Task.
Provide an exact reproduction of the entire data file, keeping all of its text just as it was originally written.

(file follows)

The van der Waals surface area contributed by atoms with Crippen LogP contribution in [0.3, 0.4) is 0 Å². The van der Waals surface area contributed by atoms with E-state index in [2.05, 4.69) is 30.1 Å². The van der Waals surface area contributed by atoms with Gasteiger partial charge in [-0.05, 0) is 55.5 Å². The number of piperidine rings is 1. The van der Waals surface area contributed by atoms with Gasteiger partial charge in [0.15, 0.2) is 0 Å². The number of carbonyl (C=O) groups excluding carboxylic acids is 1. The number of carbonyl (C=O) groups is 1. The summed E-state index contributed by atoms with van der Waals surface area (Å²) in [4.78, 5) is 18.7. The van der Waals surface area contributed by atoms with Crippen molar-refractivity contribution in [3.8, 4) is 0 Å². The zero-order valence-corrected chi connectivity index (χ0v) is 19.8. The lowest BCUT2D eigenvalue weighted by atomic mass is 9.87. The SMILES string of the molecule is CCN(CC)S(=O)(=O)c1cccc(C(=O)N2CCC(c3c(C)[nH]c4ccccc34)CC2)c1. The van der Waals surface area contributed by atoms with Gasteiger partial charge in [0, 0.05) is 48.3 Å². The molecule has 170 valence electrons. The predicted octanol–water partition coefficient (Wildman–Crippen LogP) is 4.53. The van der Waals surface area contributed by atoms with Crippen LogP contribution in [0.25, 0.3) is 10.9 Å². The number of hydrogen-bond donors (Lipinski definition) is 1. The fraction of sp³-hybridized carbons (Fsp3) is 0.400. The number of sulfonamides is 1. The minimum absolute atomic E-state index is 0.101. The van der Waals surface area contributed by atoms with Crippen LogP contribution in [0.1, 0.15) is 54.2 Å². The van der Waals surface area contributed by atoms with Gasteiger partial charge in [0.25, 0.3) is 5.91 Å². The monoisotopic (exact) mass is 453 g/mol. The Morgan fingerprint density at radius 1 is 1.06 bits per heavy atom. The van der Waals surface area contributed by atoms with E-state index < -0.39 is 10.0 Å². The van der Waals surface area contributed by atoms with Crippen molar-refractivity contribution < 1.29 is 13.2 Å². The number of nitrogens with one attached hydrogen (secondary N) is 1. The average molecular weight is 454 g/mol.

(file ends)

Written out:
The van der Waals surface area contributed by atoms with Crippen LogP contribution in [0.3, 0.4) is 0 Å². The van der Waals surface area contributed by atoms with E-state index in [2.05, 4.69) is 30.1 Å². The van der Waals surface area contributed by atoms with Gasteiger partial charge in [-0.05, 0) is 55.5 Å². The number of piperidine rings is 1. The van der Waals surface area contributed by atoms with Gasteiger partial charge in [0.15, 0.2) is 0 Å². The number of carbonyl (C=O) groups excluding carboxylic acids is 1. The number of carbonyl (C=O) groups is 1. The summed E-state index contributed by atoms with van der Waals surface area (Å²) in [4.78, 5) is 18.7. The van der Waals surface area contributed by atoms with Crippen molar-refractivity contribution in [3.8, 4) is 0 Å². The zero-order valence-corrected chi connectivity index (χ0v) is 19.8. The lowest BCUT2D eigenvalue weighted by atomic mass is 9.87. The SMILES string of the molecule is CCN(CC)S(=O)(=O)c1cccc(C(=O)N2CCC(c3c(C)[nH]c4ccccc34)CC2)c1. The van der Waals surface area contributed by atoms with Gasteiger partial charge in [0, 0.05) is 48.3 Å². The molecule has 170 valence electrons. The predicted octanol–water partition coefficient (Wildman–Crippen LogP) is 4.53. The van der Waals surface area contributed by atoms with Crippen LogP contribution in [0.25, 0.3) is 10.9 Å². The number of hydrogen-bond donors (Lipinski definition) is 1. The fraction of sp³-hybridized carbons (Fsp3) is 0.400. The number of sulfonamides is 1. The minimum absolute atomic E-state index is 0.101. The van der Waals surface area contributed by atoms with Crippen LogP contribution in [0.1, 0.15) is 54.2 Å². The van der Waals surface area contributed by atoms with Gasteiger partial charge in [0.25, 0.3) is 5.91 Å². The monoisotopic (exact) mass is 453 g/mol. The Morgan fingerprint density at radius 1 is 1.06 bits per heavy atom. The van der Waals surface area contributed by atoms with E-state index < -0.39 is 10.0 Å². The van der Waals surface area contributed by atoms with Crippen molar-refractivity contribution < 1.29 is 13.2 Å². The number of nitrogens with one attached hydrogen (secondary N) is 1. The average molecular weight is 454 g/mol.